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Lunar Eclipse Set to Grace UAE Skies: A Celestial Spectacle Not to Be Missed

Despite missing the 'ring of fire' annular solar eclipse earlier this month, UAE residents are due for another cosmic treat with a lunar eclipse.

Although UAE residents missed the ‘ring of fire’ annular solar eclipse earlier this month, they’re in for another celestial treat with a lunar eclipse on the horizon.

On Saturday, October 28, the night sky will be adorned with a lunar eclipse as the Earth’s shadow passes between the Sun and the Moon.

Lunar Eclipses: A Shared Skygazing Experience:

Unlike solar eclipses, lunar eclipses are visible from a wider geographic area, providing a collective experience for sky gazers, as noted by the Dubai Astronomy Group (DAG).

Residents in the UAE can witness this awe-inspiring event from anywhere in the country. 

The ideal viewing spot is “from any open area with a clear view of the Moon’s path,” advises Sheeraz Ahmad Awan, the general manager at DAG.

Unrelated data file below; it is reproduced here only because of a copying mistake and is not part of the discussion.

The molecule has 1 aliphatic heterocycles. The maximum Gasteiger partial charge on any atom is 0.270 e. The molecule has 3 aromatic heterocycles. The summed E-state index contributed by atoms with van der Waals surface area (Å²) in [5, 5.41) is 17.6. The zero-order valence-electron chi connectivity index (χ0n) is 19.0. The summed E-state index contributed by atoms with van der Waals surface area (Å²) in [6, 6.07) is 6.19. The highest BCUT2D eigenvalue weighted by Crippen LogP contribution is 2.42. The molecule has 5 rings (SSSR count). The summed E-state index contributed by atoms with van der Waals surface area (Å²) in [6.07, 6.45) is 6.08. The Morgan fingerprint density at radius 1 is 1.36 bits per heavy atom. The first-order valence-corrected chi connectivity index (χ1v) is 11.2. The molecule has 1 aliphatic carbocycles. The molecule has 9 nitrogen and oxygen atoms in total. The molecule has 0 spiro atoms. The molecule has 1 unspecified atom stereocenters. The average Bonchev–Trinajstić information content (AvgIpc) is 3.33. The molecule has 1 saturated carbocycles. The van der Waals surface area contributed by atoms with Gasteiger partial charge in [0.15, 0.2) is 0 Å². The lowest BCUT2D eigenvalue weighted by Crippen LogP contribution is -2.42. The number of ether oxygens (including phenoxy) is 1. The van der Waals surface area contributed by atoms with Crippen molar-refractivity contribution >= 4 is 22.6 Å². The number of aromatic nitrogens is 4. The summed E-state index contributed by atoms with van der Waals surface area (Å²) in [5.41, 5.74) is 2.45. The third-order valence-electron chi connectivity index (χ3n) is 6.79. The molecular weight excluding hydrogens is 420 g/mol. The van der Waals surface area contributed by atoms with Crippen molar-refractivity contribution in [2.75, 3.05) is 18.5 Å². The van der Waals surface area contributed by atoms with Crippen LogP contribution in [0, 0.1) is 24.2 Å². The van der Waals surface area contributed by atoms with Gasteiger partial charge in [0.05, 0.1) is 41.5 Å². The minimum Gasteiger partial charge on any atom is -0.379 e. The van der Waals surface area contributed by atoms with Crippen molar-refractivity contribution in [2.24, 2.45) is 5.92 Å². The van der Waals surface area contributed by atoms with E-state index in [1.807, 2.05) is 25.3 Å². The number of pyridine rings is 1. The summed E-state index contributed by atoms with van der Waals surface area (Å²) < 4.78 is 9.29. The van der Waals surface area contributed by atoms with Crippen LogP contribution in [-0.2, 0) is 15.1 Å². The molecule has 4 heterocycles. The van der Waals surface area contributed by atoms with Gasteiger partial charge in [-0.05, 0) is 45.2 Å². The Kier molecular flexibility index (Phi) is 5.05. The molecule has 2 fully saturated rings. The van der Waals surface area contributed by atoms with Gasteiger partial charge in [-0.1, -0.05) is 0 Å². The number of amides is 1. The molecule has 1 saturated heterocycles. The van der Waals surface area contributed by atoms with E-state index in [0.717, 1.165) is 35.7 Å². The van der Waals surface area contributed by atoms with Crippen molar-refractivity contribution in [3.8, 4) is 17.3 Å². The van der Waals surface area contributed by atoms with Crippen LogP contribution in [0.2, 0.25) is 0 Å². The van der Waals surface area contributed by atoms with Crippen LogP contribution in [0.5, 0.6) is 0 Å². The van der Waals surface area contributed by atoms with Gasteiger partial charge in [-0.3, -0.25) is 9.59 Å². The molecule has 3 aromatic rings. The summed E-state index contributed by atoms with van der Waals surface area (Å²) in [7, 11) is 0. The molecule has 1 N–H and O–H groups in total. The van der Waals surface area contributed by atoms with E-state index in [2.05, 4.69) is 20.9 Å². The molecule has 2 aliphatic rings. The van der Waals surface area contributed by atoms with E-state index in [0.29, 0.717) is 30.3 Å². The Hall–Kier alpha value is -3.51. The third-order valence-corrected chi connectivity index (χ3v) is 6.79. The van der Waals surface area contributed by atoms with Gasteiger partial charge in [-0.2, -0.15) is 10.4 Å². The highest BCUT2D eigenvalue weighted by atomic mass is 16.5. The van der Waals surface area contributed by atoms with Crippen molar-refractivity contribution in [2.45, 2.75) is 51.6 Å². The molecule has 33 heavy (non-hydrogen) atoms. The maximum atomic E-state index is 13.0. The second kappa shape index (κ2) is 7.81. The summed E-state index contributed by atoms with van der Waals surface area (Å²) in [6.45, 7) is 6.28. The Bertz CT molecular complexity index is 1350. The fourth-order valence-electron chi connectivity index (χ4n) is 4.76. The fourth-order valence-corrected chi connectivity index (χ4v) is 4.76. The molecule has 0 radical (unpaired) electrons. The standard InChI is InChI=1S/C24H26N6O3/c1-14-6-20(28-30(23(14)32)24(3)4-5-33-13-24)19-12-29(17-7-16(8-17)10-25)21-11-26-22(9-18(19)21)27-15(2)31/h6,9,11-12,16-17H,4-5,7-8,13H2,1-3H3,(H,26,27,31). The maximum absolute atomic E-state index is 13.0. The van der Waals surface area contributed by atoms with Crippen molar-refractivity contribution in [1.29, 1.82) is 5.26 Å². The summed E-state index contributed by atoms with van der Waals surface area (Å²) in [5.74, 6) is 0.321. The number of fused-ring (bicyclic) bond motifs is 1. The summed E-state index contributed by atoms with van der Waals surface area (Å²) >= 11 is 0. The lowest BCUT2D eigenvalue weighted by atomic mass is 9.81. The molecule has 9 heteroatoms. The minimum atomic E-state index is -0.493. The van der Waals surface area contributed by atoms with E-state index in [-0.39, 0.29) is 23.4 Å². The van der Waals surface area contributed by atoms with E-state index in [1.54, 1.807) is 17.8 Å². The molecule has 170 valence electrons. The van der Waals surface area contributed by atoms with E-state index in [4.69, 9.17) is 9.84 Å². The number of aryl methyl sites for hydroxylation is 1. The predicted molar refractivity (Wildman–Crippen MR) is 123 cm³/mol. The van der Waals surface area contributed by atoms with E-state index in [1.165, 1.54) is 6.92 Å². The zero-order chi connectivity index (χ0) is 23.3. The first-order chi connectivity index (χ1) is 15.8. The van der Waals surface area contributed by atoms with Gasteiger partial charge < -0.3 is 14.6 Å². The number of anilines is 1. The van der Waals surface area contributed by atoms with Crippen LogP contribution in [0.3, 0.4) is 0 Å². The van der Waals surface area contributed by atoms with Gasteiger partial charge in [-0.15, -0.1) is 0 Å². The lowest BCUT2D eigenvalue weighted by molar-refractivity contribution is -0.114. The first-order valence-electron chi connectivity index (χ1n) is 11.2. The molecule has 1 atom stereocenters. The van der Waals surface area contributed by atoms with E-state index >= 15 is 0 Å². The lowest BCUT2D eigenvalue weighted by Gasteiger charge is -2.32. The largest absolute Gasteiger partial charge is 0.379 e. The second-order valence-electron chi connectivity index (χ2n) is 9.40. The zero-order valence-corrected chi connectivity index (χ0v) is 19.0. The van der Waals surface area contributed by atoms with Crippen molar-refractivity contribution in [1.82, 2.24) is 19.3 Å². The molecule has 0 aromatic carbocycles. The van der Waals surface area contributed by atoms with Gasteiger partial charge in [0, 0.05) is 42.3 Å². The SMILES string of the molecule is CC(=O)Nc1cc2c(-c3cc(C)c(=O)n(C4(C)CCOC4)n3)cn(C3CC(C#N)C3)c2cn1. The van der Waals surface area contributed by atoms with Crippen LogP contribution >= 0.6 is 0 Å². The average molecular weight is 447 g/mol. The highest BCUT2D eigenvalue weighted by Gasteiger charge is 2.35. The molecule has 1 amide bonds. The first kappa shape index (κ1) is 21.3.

Educational Event at Al Thuraya Astronomy Centre:

For those seeking a more educational experience, the DAG will host an event at the Al Thuraya Astronomy Centre. 

The event will be set up in their open backyard, capable of accommodating several hundred attendees.

While special equipment is unnecessary to view the eclipse, a telescope can enhance the experience. 

It’s worth noting that lunar eclipses are safe to observe with the naked eye, in contrast to solar eclipses.

Eclipse Timings:

The lunar eclipse will have a partial phase lasting 1 hour and 17 minutes, spanning 4 and 25 minutes. Awan provided the following breakdown of eclipse timings:

  • The penumbral eclipse begins at 10:01 pm
  • Partial eclipse commences at 11:35 pm
  • Maximum eclipse occurs at 12:14 am (Sunday, October 29, after midnight)
  • Partial eclipse ends at 12:52 am
  • The penumbral eclipse concludes at 2:26 am

A Cosmic Learning Experience:

The DAG emphasized that celestial events such as lunar eclipses are not just about stargazing but deepening our understanding of the universe, fostering international collaboration in science, and inspiring future astronomers.

The Second Lunar Eclipse of the Year:

This lunar eclipse marks the second of the year, following a penumbral eclipse on May 5. 

The May event saw the full Flower Moon passing through Earth’s outermost shadow, known as the penumbra, as explained by Space.

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